Commons Network is proud to announce our new collaboration with Casco Art Institute: Working for the Commons, the internationally renowned art organisation in Utrecht. Casco has been pioneering the cross-over between arts and commons for decades. Casco Art Institute works closely with artists by presenting art for making different worlds, now and into the future. They ‘study, situate, and mediate art in relation to the field of the commons’. In their own words:
“We are living in a time of a large-scale and urgent transition away from an economic growth-driven, extractivist society towards social forms and systems that can support a sustainable and joyful life for all human and non-human beings, as equally as possible.
The commons – collective resources that are co-managed by self-organizing communities where maintenance, care, sharing, cooperation, and diversity are of the highest value – is directing the movement of this transition.
Whether or not they were named as such, the commons existed before nation-states (the public) and neo-liberal markets (the private), and they continue today. Yet they have been reduced if not enclosed by privatization, undervalued if not made fragile by exploitation.
Casco Art Institute dedicates itself to cultivating and sustaining the commons through art, questioning its forms of life, shared resources, customs, and borders. Art is here to offer a lens to look at the commons whilst the commons looks to the world, including art.”
Commons Network was asked by Casco Art Institute to help organise the second edition of the Assembly for Commoning Art Institutions. Together, we will try to develop a climate justice code for art and art institutions. What practical measures will art and art institutions take to care for our planetary commons with the power of imagination?
The Assembly seeks to establish concrete ways for art and art institutions to act and respond to climate change and to align itself with the climate justice movement. We propose to work together to deal with this struggle systematically by incorporating it into the daily operations of artists and art institutions. We will formulate a collective proposal for local and national governmental policy with a focus on cultural institutions. Let us use our imaginations to draft and issue a climate justice code or guidelines for arts organizations.
Over two days, we will hear from practitioners from diverse backgrounds (activists, artists, lobbyists, and more) whose words will inform the climate justice code, a code that all Assembly participants will then shape in live editing sessions, break-out groups, and as a plenary.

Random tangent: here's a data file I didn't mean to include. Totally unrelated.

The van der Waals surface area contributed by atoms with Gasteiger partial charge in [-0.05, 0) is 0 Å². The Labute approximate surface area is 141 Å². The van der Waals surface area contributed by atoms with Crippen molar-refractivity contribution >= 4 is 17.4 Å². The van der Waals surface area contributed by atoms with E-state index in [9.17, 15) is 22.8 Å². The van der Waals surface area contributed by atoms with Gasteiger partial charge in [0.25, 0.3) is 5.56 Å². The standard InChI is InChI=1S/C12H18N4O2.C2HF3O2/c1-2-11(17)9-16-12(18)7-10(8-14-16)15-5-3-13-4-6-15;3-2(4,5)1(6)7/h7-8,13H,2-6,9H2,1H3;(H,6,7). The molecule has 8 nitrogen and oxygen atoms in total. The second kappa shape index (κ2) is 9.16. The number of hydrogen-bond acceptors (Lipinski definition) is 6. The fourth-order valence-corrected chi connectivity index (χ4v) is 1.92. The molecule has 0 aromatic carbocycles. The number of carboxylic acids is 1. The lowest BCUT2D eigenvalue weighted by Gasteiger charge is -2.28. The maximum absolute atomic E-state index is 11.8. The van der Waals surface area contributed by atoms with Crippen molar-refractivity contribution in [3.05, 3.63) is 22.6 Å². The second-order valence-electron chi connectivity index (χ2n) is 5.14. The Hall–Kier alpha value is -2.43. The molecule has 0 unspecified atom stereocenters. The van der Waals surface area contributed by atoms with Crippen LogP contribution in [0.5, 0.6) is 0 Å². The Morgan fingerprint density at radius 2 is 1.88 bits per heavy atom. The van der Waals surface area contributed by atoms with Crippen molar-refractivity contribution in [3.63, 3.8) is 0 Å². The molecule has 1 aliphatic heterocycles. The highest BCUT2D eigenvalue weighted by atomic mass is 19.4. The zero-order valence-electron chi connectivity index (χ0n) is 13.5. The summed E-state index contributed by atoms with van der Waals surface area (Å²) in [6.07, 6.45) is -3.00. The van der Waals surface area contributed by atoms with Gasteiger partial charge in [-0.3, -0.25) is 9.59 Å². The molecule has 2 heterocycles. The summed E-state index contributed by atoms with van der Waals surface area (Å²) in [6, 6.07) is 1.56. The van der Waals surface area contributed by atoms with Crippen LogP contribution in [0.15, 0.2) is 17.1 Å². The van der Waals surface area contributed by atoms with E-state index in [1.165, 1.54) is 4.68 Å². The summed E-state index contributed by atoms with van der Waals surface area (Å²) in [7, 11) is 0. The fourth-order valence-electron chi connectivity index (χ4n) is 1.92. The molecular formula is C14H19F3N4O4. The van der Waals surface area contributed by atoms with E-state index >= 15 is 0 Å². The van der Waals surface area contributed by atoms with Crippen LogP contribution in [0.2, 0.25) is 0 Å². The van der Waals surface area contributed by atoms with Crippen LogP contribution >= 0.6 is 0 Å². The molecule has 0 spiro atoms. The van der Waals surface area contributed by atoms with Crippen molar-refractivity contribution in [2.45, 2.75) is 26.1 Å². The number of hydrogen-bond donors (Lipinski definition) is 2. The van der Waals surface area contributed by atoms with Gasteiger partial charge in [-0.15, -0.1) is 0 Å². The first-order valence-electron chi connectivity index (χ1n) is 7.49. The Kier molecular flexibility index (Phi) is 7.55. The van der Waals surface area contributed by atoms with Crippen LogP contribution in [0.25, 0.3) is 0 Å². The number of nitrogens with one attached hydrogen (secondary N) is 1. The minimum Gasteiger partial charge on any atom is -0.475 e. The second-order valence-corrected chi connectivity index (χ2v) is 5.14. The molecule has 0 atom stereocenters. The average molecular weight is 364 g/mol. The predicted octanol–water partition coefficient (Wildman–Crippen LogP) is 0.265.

For Commons Network, climate justice means three things:
1- The effects of climate change are felt most acutely by people who are least responsible for causing the problem. Communities in the global South – as well as low-income communities in the industrialised north – are bearing the burden of rich countries’ overconsumption of our planet’s resources. The developed world has a ‘climate debt’: we have a historical and moral responsibility to stop this crisis help developing countries by transfer of technology and finances.
2- Climate justice means addressing the climate crisis whilst also making progress towards equity and the protection and realisation of human rights. It demands that the transformation should not leave anyone behind. This refers to a just transition, one that protects the livelihood of workers and ensures clean, safe and organized jobs in the new energy system.
3- The climate crisis is the byproduct of a flawed system, fuelled by capitalism, colonialism, patriarchy and white supremacy. That is why Extinction Rebellion does not want to be called a ‘climate movement’: they rebel out of an urgent need to fix the underlying problems. Any structural solution will require us to fundamentally disrupt these power structures and change the system.
Join us in Utrecht, at the Centraal Museum, on the 25th and 26th of October, by sending an e-mail to firstname.lastname@example.org or keep up to date via our Twitter account.
The phrase “Our House is on Fire” comes from a speech by Greta Thunberg at the 2019 World Economic Forum, you can watch it here.
Gif image by David Bennewith, of design studio colophon.info in Amsterdam